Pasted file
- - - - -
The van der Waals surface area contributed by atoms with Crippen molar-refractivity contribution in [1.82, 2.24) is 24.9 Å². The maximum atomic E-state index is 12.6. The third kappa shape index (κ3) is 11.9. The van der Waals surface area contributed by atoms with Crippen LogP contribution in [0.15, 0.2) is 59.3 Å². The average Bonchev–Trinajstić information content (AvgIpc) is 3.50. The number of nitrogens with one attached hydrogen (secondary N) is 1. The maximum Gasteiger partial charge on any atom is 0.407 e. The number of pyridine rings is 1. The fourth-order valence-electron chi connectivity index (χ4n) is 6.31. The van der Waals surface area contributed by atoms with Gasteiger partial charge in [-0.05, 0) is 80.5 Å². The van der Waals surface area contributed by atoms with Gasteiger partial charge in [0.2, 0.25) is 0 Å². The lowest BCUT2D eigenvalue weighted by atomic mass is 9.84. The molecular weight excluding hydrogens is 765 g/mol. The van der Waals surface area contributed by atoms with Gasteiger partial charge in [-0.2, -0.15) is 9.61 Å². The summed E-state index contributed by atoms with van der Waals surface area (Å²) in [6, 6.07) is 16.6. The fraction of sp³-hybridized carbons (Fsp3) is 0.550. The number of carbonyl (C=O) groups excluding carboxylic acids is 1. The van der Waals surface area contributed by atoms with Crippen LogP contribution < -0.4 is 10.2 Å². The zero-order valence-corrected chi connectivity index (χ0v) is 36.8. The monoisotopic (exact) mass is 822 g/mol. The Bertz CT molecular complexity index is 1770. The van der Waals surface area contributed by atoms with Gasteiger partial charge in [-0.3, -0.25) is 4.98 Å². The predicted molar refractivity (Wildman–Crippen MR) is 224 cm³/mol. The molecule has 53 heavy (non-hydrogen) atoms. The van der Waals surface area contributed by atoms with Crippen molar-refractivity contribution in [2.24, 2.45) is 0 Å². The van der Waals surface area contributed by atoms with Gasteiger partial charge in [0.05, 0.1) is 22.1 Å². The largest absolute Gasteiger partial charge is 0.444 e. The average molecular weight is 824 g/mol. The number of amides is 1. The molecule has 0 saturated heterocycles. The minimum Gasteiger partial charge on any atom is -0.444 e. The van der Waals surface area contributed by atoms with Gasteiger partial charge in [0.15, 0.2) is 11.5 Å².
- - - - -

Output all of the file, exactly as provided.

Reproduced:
The van der Waals surface area contributed by atoms with Crippen molar-refractivity contribution in [1.82, 2.24) is 24.9 Å². The maximum atomic E-state index is 12.6. The third kappa shape index (κ3) is 11.9. The van der Waals surface area contributed by atoms with Crippen LogP contribution in [0.15, 0.2) is 59.3 Å². The average Bonchev–Trinajstić information content (AvgIpc) is 3.50. The number of nitrogens with one attached hydrogen (secondary N) is 1. The maximum Gasteiger partial charge on any atom is 0.407 e. The number of pyridine rings is 1. The fourth-order valence-electron chi connectivity index (χ4n) is 6.31. The van der Waals surface area contributed by atoms with Gasteiger partial charge in [-0.05, 0) is 80.5 Å². The van der Waals surface area contributed by atoms with Gasteiger partial charge in [0.2, 0.25) is 0 Å². The lowest BCUT2D eigenvalue weighted by atomic mass is 9.84. The molecular weight excluding hydrogens is 765 g/mol. The van der Waals surface area contributed by atoms with Gasteiger partial charge in [-0.2, -0.15) is 9.61 Å². The summed E-state index contributed by atoms with van der Waals surface area (Å²) in [6, 6.07) is 16.6. The fraction of sp³-hybridized carbons (Fsp3) is 0.550. The number of carbonyl (C=O) groups excluding carboxylic acids is 1. The van der Waals surface area contributed by atoms with Crippen LogP contribution < -0.4 is 10.2 Å². The zero-order valence-corrected chi connectivity index (χ0v) is 36.8. The monoisotopic (exact) mass is 822 g/mol. The Bertz CT molecular complexity index is 1770. The van der Waals surface area contributed by atoms with Gasteiger partial charge in [-0.3, -0.25) is 4.98 Å². The predicted molar refractivity (Wildman–Crippen MR) is 224 cm³/mol. The molecule has 53 heavy (non-hydrogen) atoms. The van der Waals surface area contributed by atoms with Crippen molar-refractivity contribution in [2.24, 2.45) is 0 Å². The van der Waals surface area contributed by atoms with Gasteiger partial charge in [0.05, 0.1) is 22.1 Å². The largest absolute Gasteiger partial charge is 0.444 e. The average molecular weight is 824 g/mol. The number of amides is 1. The molecule has 0 saturated heterocycles. The minimum Gasteiger partial charge on any atom is -0.444 e. The van der Waals surface area contributed by atoms with Gasteiger partial charge in [0.15, 0.2) is 11.5 Å².